Monday, September 1, 2014

Doing The Technicolor Yawn

Hey all!

This week definitely had its ups and downs.

For starters, I had no idea scorpions lived here! That is, until I discovered one in our shower.
THAT's sure gonna help me unwind at nights.

Our new pet

I've sent a couple pictures of it. Anderson caught it by the tail with some string and we hung it on the wall to dry out. I wanted to squish it outright (they're basically bugs with a tail), but I let Anderson do his thing.
Maybe dinner.

Had divisions on Tuesday night to Wednesday morning with Elder Gonzalez from Guatemala. He and Elder Alfaro are our Zone Leaders, but there's just us four Elders in our District along with 8 Hermanas. Anyway, Gonzalez's area borders Lake Nicaragua, the smaller of the two lakes that Managua is located between.
It's really gross. Basically, all nearby sewers and drains pour into the lake, so the water is nasty brown. We didn't go too near it. It stinks, too.

The grossest part is that people still fish there, even though it's a huge sewage dump.

So, Thursday morning I woke up at 3 AM, went downstairs, and began puking my guts out. It was horrible. Diarrhea too. I had some nasty food poisoning or something. All I had in my stomach from last night was beans, so I now can't look at them without getting nauseated. All of Thursday sucked.
Friday wasn't much better. I still felt ooky.

Saturday night we came across this huge cockroach in our casa. It was (no joke) the size of the back of my hand. I stomped it and kicked it outside. It landed with a fleshy 'splat.'

Coulda' put a collar on that thing and made it the Casa pet. I've never seen a cockroach that big before.

By Sunday I'd completely recovered. We brought L ____ and another less-active family to church.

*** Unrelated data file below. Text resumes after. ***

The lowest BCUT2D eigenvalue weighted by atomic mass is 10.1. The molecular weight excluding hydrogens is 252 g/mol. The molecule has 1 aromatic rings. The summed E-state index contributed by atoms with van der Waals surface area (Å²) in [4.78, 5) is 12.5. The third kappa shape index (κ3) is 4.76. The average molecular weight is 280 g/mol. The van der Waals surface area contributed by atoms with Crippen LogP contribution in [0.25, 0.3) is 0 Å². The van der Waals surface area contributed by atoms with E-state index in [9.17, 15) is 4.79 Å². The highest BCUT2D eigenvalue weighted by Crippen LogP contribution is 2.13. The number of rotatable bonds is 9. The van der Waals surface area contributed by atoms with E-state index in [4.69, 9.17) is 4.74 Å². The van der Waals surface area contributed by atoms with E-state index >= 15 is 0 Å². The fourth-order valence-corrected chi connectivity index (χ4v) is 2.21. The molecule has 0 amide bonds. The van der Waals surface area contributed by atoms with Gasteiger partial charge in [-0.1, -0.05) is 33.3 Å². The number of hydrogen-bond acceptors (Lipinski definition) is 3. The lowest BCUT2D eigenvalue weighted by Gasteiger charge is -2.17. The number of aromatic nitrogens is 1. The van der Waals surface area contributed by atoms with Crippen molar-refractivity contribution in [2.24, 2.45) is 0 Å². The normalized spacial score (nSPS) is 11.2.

I hope they keep coming. I'm excited but the past month's events have added a splash of realism to the excitement.

So, that's pretty much it. Hope Brennan doesn't have to get transferred due to the Ebola.

Stay away from the Pneumonic Plague! Alex, I'm sorry you sprained your ankle. I hope you feel better as soon as possible.

Mom, I'm sorry I couldn't make it to the AF games. I'm gonna miss spending that time with you guys for a little while.

I love you all. I love you Mom, Dad, Alex, Bree, and Bodhi.



1. We’ve been watching the 2 hurricanes spinning—one in the Pacific and the other in the Atlantic. Have you noticed any extra rain coming your way?

There's two hurricanes? Honestly, here in Nicaragua it rains like once every three days or so. Apparently we're supposed to be in the rainy season, so a ton of the natives are freaking out because we're officially in a drought. They might lose the bean crops. Speaking of beans, I'll talk about that in the big email.

2. How did your 50 referrals go? Any new leads?

Of our 50 referrals, only one man came through and is now an investigator. His name is L _____. He's a Catholic, which Anderson says is good because Catholics are more well-learned in Christian doctrine and understand what we're teaching. The trade-off is they're more stubborn when it comes to commitments. But he's come to church with us once so far, so we'll see where this goes.

3. Please describe a typical day AND a typical P-day for us. Where do you go to email? Where do you eat out? What else do you do?

Typical day? Well, we wake up at 6:30.
7:00-7:30 is getting ready, and 7:30-8:00 is breakfast.
From 8:00-9:00 is personal study time, and 9:00-10:00 is companionship study time.
At this point, in a normal companionship, we would head out to proselytize. But since I'm a newbie learning the language, we head out at noon.
12:00-12:30 is lunch, and from 1:00-9:00 we proselytize. Somewhere in there before 6:00 we take a break for dinner.
At 9:00 we head back to the casa (9:30 at the latest) and plan for the next day. We're in bed by 10:30.

P-days the mornings are the same, but at 10:00 we head over to the church's gym to play fútbol. I personally dislike fútbol but EVERYONE here plays it, so the only other option is sitting around and I don't want to do that. We play for an hour or so, go get lunch, and head back. Emails take place somewhere between lunch and 6:00 PM. After that we head out to proselyte for three hours. Nights are the same.

For food, we stop at pulperías a lot. Pulperías are little shops all over the streets that sell different types of food and drinks. Everything's pretty cheap down here.

For email, we go to what's called a Ciber (SEE-burr) and pay the owner to use one of their many computers for an hour or so. The one we use now has AC, which is pretty nice.

4. Did you get the first package we sent you?

Yes! It came last Wednesday. Packages actually only take about three weeks to get here, not two months. Thanks a bunch for the stuff! Please don't send any drink mixes for a while. I have a ton now. This peanut butter is a miracle, though. Thanks for sending it.
The first package to Nica we sent on July 28th finally arrived August 27th. One month to ship.

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